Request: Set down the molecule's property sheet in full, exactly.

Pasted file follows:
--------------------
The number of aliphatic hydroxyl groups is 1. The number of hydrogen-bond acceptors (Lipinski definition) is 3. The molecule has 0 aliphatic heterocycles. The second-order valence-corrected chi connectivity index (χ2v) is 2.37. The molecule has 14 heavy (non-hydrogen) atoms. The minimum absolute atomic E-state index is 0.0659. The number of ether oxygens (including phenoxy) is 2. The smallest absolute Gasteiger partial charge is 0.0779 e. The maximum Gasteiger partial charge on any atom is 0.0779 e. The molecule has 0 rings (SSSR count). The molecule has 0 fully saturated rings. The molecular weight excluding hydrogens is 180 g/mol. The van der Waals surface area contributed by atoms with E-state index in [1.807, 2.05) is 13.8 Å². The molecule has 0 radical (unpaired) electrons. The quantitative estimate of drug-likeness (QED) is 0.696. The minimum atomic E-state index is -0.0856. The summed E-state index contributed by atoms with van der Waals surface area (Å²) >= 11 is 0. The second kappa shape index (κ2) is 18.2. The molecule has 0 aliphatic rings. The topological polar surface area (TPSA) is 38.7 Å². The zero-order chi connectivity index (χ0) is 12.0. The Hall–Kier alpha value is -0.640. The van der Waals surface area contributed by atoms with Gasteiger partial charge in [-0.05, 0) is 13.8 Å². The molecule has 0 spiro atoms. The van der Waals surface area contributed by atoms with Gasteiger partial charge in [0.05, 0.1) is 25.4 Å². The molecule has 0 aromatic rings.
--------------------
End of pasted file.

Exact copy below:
The number of aliphatic hydroxyl groups is 1. The number of hydrogen-bond acceptors (Lipinski definition) is 3. The molecule has 0 aliphatic heterocycles. The second-order valence-corrected chi connectivity index (χ2v) is 2.37. The molecule has 14 heavy (non-hydrogen) atoms. The minimum absolute atomic E-state index is 0.0659. The number of ether oxygens (including phenoxy) is 2. The smallest absolute Gasteiger partial charge is 0.0779 e. The maximum Gasteiger partial charge on any atom is 0.0779 e. The molecule has 0 rings (SSSR count). The molecule has 0 fully saturated rings. The molecular weight excluding hydrogens is 180 g/mol. The van der Waals surface area contributed by atoms with E-state index in [1.807, 2.05) is 13.8 Å². The molecule has 0 radical (unpaired) electrons. The quantitative estimate of drug-likeness (QED) is 0.696. The minimum atomic E-state index is -0.0856. The summed E-state index contributed by atoms with van der Waals surface area (Å²) >= 11 is 0. The second kappa shape index (κ2) is 18.2. The molecule has 0 aliphatic rings. The topological polar surface area (TPSA) is 38.7 Å². The zero-order chi connectivity index (χ0) is 12.0. The Hall–Kier alpha value is -0.640. The van der Waals surface area contributed by atoms with Gasteiger partial charge in [-0.05, 0) is 13.8 Å². The molecule has 0 spiro atoms. The van der Waals surface area contributed by atoms with Gasteiger partial charge in [0.05, 0.1) is 25.4 Å². The molecule has 0 aromatic rings.